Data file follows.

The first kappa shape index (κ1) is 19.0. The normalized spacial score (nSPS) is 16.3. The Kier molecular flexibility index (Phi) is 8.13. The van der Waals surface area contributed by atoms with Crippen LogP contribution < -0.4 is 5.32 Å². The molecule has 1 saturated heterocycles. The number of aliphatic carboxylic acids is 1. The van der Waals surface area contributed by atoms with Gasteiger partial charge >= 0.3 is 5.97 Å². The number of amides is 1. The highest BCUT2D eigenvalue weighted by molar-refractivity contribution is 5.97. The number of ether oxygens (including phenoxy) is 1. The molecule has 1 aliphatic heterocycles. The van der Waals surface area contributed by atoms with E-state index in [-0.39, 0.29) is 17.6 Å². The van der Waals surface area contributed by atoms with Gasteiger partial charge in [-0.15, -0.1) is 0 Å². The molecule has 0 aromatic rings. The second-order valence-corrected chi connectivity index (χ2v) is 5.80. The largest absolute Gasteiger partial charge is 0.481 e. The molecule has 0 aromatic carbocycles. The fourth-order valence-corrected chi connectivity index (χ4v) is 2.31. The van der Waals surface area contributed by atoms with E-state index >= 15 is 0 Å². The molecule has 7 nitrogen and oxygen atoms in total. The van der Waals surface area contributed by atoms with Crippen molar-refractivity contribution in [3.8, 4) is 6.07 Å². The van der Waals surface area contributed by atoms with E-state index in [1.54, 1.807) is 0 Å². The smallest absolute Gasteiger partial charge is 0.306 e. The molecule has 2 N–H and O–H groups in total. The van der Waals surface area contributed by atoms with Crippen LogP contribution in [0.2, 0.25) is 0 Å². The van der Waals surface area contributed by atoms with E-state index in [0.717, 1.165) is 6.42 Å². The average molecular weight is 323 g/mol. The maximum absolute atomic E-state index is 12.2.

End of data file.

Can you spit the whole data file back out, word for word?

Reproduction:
The first kappa shape index (κ1) is 19.0. The normalized spacial score (nSPS) is 16.3. The Kier molecular flexibility index (Phi) is 8.13. The van der Waals surface area contributed by atoms with Crippen LogP contribution < -0.4 is 5.32 Å². The molecule has 1 saturated heterocycles. The number of aliphatic carboxylic acids is 1. The van der Waals surface area contributed by atoms with Gasteiger partial charge >= 0.3 is 5.97 Å². The number of amides is 1. The highest BCUT2D eigenvalue weighted by molar-refractivity contribution is 5.97. The number of ether oxygens (including phenoxy) is 1. The molecule has 1 aliphatic heterocycles. The van der Waals surface area contributed by atoms with E-state index in [-0.39, 0.29) is 17.6 Å². The van der Waals surface area contributed by atoms with Gasteiger partial charge in [-0.15, -0.1) is 0 Å². The molecule has 0 aromatic rings. The second-order valence-corrected chi connectivity index (χ2v) is 5.80. The largest absolute Gasteiger partial charge is 0.481 e. The molecule has 0 aromatic carbocycles. The fourth-order valence-corrected chi connectivity index (χ4v) is 2.31. The van der Waals surface area contributed by atoms with E-state index >= 15 is 0 Å². The molecule has 7 nitrogen and oxygen atoms in total. The van der Waals surface area contributed by atoms with Crippen molar-refractivity contribution in [3.8, 4) is 6.07 Å². The van der Waals surface area contributed by atoms with E-state index in [1.54, 1.807) is 0 Å². The smallest absolute Gasteiger partial charge is 0.306 e. The molecule has 2 N–H and O–H groups in total. The van der Waals surface area contributed by atoms with Crippen LogP contribution in [0.2, 0.25) is 0 Å². The van der Waals surface area contributed by atoms with E-state index in [0.717, 1.165) is 6.42 Å². The average molecular weight is 323 g/mol. The maximum absolute atomic E-state index is 12.2.